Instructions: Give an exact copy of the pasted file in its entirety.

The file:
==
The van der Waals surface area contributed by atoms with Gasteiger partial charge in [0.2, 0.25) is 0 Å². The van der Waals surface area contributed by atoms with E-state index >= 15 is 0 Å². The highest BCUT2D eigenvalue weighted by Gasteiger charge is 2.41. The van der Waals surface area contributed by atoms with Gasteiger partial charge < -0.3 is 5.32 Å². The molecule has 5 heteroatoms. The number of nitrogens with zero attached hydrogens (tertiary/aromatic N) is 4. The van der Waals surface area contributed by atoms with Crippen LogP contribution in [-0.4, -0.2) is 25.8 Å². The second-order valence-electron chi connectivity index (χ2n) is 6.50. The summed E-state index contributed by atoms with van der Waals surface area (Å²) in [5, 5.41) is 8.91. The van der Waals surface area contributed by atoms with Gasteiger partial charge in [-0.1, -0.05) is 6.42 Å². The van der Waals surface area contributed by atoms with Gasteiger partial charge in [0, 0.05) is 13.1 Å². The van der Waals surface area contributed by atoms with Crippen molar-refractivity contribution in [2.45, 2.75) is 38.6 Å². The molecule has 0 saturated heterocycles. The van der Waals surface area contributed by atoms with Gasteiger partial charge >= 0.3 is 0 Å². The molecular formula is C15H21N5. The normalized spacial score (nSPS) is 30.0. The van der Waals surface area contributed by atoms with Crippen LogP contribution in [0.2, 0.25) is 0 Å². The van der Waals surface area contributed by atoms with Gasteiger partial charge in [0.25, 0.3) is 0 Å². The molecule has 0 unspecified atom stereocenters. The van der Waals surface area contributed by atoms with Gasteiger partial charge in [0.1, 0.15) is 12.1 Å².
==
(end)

The van der Waals surface area contributed by atoms with Gasteiger partial charge in [0.2, 0.25) is 0 Å². The van der Waals surface area contributed by atoms with E-state index >= 15 is 0 Å². The highest BCUT2D eigenvalue weighted by Gasteiger charge is 2.41. The van der Waals surface area contributed by atoms with Gasteiger partial charge < -0.3 is 5.32 Å². The molecule has 5 heteroatoms. The number of nitrogens with zero attached hydrogens (tertiary/aromatic N) is 4. The van der Waals surface area contributed by atoms with Crippen LogP contribution in [-0.4, -0.2) is 25.8 Å². The second-order valence-electron chi connectivity index (χ2n) is 6.50. The summed E-state index contributed by atoms with van der Waals surface area (Å²) in [5, 5.41) is 8.91. The van der Waals surface area contributed by atoms with Gasteiger partial charge in [-0.1, -0.05) is 6.42 Å². The van der Waals surface area contributed by atoms with Gasteiger partial charge in [0, 0.05) is 13.1 Å². The van der Waals surface area contributed by atoms with Crippen molar-refractivity contribution in [2.45, 2.75) is 38.6 Å². The molecule has 0 saturated heterocycles. The van der Waals surface area contributed by atoms with Gasteiger partial charge >= 0.3 is 0 Å². The molecular formula is C15H21N5. The normalized spacial score (nSPS) is 30.0. The van der Waals surface area contributed by atoms with Crippen LogP contribution in [0.2, 0.25) is 0 Å². The van der Waals surface area contributed by atoms with Gasteiger partial charge in [0.25, 0.3) is 0 Å². The molecule has 0 unspecified atom stereocenters. The van der Waals surface area contributed by atoms with Gasteiger partial charge in [0.1, 0.15) is 12.1 Å².